Violin Changing Personalitly

April 12, 2019, 11:19 PM · Hi! I've been lurking around on this forum for many years now, but haven't ever posted anything. I'm in some dire straits at the moment, though, and I need the advice of some violinists to help me decide what to do.

After playing the same modern instrument for 11 years and feeling frustrated by its inability to produce a powerful tone, I decided it was time for an upgrade. I am a professional performer who teaches a bit as well, so acquiring a really good instrument that is easy to play is something I probably should have looked into a long time ago. At any rate, I began my search late last year and rather quickly found an antique violin that I really, really loved. However, it had a repaired soundpost crack that had drastically depreciated its value (making it affordable for me, of course) and it had no official ID papers or anything, so even though the dealers showing it to me had theories about who made it, no one could confirm it. These were little red flags for me, so I decided to continue my search and ended up making a better financial investment, purchasing an antique instrument with fewer repairs and official documents. While I didn't connect with the sound of it quite as readily or completely as the other violin I'd been considering, it was a significant improvement for me with the added bonus of being a sound financial decision.

Flash forward to a few weeks later, though; it was like a Jekyll and Hyde transformation. The violin I purchased, which had seemed very responsive and easy to play, was suddenly crackly and brittle-sounding. Playing loudly is less difficult; usually when I'm really giving it all I've got it makes a pretty nice, big sound; however, playing quietly is almost impossible. Changing strings abated the problem a little bit; I've tried Pro Artes, Evah Pirazzis, and Dominants. However, my problems always resurface after a few days. I'm getting to the point now that I cannot even remember what drew me to it in the first place. I've played for most of my life, so I must have seen something wonderful in this instrument while I was getting to know it--I definitely wouldn't have purchased it otherwise--but even so, the doubts are creeping in.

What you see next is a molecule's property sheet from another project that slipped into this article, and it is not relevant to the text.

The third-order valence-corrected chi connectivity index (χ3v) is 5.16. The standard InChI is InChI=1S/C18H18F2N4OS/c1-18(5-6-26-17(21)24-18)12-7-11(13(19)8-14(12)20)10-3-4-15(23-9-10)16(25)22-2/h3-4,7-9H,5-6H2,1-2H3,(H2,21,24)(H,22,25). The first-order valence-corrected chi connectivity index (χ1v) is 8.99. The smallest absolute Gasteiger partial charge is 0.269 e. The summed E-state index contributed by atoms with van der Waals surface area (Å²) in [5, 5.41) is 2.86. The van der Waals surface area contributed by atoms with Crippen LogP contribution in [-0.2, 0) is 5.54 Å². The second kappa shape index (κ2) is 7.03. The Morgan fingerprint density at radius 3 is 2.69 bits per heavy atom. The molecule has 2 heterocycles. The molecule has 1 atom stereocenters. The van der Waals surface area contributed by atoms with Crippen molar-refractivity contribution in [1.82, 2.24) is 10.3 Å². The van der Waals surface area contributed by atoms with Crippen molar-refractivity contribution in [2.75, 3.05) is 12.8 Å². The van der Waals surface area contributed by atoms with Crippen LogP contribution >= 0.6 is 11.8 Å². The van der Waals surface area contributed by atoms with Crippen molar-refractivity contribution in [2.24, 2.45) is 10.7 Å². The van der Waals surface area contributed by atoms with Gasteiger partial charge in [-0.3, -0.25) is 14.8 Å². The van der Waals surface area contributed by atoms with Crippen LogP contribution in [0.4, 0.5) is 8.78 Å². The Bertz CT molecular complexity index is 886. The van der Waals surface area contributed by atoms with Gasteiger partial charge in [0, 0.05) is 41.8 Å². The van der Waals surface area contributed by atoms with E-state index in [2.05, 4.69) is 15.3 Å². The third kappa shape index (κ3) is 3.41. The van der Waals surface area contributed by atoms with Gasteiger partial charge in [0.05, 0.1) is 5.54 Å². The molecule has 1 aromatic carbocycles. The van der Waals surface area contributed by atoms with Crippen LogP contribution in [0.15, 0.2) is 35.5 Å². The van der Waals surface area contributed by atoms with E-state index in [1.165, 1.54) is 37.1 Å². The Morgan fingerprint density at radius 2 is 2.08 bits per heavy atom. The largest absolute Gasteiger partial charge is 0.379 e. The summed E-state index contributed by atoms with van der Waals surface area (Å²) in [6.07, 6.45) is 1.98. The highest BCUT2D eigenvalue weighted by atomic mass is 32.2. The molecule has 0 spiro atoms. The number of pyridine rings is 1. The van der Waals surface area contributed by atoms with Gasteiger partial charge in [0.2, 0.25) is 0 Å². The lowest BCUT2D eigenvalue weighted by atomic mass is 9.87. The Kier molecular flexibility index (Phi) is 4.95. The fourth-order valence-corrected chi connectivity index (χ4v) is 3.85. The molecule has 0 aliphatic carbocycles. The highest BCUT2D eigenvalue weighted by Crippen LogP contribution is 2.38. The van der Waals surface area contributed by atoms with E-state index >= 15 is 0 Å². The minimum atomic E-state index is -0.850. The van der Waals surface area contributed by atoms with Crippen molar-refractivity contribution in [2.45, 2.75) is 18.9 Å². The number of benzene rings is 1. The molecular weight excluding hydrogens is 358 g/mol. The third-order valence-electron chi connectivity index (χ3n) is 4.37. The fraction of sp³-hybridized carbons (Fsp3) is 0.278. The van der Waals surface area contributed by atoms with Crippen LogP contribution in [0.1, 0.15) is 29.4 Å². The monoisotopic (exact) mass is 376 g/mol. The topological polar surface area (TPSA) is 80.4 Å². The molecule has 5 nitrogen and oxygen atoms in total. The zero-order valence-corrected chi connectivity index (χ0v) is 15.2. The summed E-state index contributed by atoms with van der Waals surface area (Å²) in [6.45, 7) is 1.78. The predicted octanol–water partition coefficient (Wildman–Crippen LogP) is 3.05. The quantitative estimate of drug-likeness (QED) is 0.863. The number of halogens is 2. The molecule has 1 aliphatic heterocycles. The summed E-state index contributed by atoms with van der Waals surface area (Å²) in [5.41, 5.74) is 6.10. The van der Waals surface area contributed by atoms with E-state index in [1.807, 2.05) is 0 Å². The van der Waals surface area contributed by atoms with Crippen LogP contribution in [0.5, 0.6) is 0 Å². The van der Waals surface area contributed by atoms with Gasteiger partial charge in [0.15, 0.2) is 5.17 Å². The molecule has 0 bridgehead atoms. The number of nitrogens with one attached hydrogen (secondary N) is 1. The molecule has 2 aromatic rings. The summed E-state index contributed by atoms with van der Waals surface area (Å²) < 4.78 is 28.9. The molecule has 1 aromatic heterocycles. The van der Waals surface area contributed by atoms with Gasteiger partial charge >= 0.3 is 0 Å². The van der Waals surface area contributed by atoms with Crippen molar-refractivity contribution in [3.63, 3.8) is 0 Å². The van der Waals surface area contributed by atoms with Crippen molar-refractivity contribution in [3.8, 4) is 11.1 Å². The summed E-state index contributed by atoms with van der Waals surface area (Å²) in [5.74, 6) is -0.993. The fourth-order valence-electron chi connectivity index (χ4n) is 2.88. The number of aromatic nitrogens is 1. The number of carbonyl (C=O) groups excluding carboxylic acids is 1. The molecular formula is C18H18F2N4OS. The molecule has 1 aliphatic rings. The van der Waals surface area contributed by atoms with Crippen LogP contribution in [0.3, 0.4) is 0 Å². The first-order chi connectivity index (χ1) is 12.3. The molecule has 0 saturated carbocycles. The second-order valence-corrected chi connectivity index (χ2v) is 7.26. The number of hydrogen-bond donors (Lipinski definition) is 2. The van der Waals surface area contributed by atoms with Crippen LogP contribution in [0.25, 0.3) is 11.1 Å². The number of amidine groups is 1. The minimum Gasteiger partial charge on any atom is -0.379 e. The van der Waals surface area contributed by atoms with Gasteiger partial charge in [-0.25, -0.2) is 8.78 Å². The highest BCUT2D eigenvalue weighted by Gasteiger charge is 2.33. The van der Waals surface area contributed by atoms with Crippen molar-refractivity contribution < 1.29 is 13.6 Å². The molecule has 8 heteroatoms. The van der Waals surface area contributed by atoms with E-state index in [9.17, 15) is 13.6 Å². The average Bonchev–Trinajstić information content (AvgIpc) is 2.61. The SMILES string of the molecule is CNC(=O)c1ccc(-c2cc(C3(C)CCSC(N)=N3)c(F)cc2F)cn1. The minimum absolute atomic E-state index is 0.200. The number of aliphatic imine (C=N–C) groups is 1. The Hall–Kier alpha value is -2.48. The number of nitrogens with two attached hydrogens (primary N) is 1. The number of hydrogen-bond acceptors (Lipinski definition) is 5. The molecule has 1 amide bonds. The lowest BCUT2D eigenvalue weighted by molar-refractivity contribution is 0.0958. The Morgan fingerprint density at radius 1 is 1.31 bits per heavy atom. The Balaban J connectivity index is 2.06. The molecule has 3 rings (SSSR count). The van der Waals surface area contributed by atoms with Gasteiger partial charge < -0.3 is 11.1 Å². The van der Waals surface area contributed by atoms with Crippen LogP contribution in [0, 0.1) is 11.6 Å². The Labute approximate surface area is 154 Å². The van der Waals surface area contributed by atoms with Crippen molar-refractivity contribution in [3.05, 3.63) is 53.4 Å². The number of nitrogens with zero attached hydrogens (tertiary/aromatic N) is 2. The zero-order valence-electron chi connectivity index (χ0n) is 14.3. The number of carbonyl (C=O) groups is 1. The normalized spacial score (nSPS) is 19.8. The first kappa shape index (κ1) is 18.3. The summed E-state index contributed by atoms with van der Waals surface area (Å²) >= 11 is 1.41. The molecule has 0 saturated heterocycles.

I'm wondering whether it's a soundpost issue; the violin was shipped to me from another place in the country and it was probably quite an adjustment for it. However, after 11 years of saying, "Oh, let's try another set up, maybe that will help! Let's try out new bows, maybe that will help! Let's try different strings, maybe that will help!" with my last violin, I'm feeling pretty cynical and hopeless, especially since I know from experience that that road can be both fruitless and expensive.

So, here are my questions for all of you:

1) Does this sound like it is could be a setup issue?

2) Have any of you ever been in this position?

3) What did you do to resolve it?

I cannot decide if I should try to re-audition the first violin I connected with again (if it's even still available), even though it was a riskier financial investment, or whether I should tinker with what I've got and continue my search on the side until I find something that complements my playing and is a sound financial investment...if such a thing exists.

I am rather upset because I've just gotten out of a long-term relationship with an instrument that was holding me back for many, many years and I'm afraid I'm getting into another one. Knowing that there are violins out there that can make me feel like I'm a good player who is worth my salt only makes me feel worse.

Thanks for your time and input, everyone! It's greatly appreciated by both me and my husband, who isn't a violinist but who has nevertheless had to listen to me prattle on and on and on about these issues for so long! :)


Replies (9)

Edited: April 13, 2019, 1:00 AM · I am no expert, but from what you are describing, which is the violin did sound better at some point but no longer lead me to think of only two possibilities: 1. A signifiant change in humidity or 2. a significant change in the setup, everything else being equal. A shift of the sound post can affect response, just as a change in humidity can. The first possibility should be easy to rule out however, which would leave only one possible reason if it isn't the case. Of course there is always a possibility that your perception of the instrument has changed, or that its character changed significantly after the strings had a chance to settle. Some dealers lessen the tension on the strings before a trial, which in effect makes the instrument sound more like when new strings were just put on, and then the sound change as the strings settle again.